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Introducing financial frictions and unemployment into a small open economy model

  • Lawrence J. Christiano
  • Mathias Trabandt
  • Karl Walentin

The current financial crisis has made it abundantly clear that business cycle modeling can no longer abstract from financial factors. It is also clear that the current standard approach of modeling labor markets without explicit unemployment has its limitations. We extend what is becoming the standard new Keynesian model in three dimensions. First, we incorporate financial frictions in the accumulation and management of capital. Second, we model the labor market using a search and matching framework. Third, we extend the model into a small open economy setting. Finally, we estimate the model using Bayesian techniques with Swedish data. Our main results are as follows: (1) The financial shock to entrepreneurial wealth is pivotal for explaining business cycle fluctuations. It accounts for two-thirds of the variance in investment and a quarter of the variance in GDP. (2) The marginal efficiency of investment shock has very limited importance. The reason for this is that we match financial market data. (3) In contrast to the existing literature on estimated DSGE models, our model does not need any wage markup shocks or similar shocks with low autocorrelation to match the data. Furthermore, the low-frequency labor preference shock that we do allow is not important in explaining GDP. (4) The tightness of the labor market is unimportant for the cost of adjusting the workforce. In other words, there are costs of hiring but no significant costs of vacancy postings per se.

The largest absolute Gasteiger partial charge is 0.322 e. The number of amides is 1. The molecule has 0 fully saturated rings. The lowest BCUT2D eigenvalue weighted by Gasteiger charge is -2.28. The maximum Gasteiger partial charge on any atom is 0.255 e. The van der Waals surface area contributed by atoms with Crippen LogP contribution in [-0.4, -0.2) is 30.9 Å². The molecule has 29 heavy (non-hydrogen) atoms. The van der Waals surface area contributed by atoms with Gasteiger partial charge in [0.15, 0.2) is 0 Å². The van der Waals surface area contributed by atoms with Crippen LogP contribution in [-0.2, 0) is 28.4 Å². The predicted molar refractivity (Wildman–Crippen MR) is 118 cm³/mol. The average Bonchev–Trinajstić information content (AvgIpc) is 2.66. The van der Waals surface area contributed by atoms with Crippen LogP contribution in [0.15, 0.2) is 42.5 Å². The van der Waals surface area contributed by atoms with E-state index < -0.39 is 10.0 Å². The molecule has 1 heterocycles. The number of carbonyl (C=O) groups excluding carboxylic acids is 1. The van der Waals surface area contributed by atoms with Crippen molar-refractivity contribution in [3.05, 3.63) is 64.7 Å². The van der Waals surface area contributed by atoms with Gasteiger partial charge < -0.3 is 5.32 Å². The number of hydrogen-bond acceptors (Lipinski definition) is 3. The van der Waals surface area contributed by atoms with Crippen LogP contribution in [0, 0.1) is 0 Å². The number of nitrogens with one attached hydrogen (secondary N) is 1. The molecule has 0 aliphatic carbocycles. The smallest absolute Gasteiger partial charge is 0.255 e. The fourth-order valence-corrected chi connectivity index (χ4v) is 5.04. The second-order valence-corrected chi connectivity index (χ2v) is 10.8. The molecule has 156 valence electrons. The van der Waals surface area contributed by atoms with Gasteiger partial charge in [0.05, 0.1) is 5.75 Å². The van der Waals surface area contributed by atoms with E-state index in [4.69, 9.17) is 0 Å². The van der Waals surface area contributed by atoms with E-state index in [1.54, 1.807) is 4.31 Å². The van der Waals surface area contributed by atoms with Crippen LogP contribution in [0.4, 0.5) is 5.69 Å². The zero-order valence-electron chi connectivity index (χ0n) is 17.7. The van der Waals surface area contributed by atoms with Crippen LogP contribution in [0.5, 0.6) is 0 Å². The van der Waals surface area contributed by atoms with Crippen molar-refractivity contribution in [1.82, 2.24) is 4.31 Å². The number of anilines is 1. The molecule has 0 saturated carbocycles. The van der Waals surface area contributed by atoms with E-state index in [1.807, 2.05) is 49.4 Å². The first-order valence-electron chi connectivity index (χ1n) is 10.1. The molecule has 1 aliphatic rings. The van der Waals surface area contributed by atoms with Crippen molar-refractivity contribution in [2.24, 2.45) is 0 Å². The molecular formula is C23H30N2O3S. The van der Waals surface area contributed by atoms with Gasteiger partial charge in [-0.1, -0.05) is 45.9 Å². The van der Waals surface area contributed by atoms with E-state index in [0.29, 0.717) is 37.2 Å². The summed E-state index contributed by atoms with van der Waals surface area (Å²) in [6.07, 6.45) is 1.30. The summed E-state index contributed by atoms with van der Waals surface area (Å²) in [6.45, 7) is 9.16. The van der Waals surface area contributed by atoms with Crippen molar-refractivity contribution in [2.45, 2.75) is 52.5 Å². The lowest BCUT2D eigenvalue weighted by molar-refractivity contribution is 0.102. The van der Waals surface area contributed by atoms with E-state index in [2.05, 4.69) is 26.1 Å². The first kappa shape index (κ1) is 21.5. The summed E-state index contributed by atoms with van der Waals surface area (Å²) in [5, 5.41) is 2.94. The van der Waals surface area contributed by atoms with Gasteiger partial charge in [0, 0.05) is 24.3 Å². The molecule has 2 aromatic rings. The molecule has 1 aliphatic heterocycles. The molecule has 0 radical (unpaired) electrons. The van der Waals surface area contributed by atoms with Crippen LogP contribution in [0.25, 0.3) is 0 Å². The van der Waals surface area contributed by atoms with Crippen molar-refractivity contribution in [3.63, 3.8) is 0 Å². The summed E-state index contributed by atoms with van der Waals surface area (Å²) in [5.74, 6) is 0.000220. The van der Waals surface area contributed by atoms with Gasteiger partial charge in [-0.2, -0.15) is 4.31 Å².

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Paper provided by Federal Reserve Bank of Atlanta in its series FRB Atlanta CQER Working Paper with number 2010-04.

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Date of creation: 2010
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Handle: RePEc:fip:fedacq:2010-04
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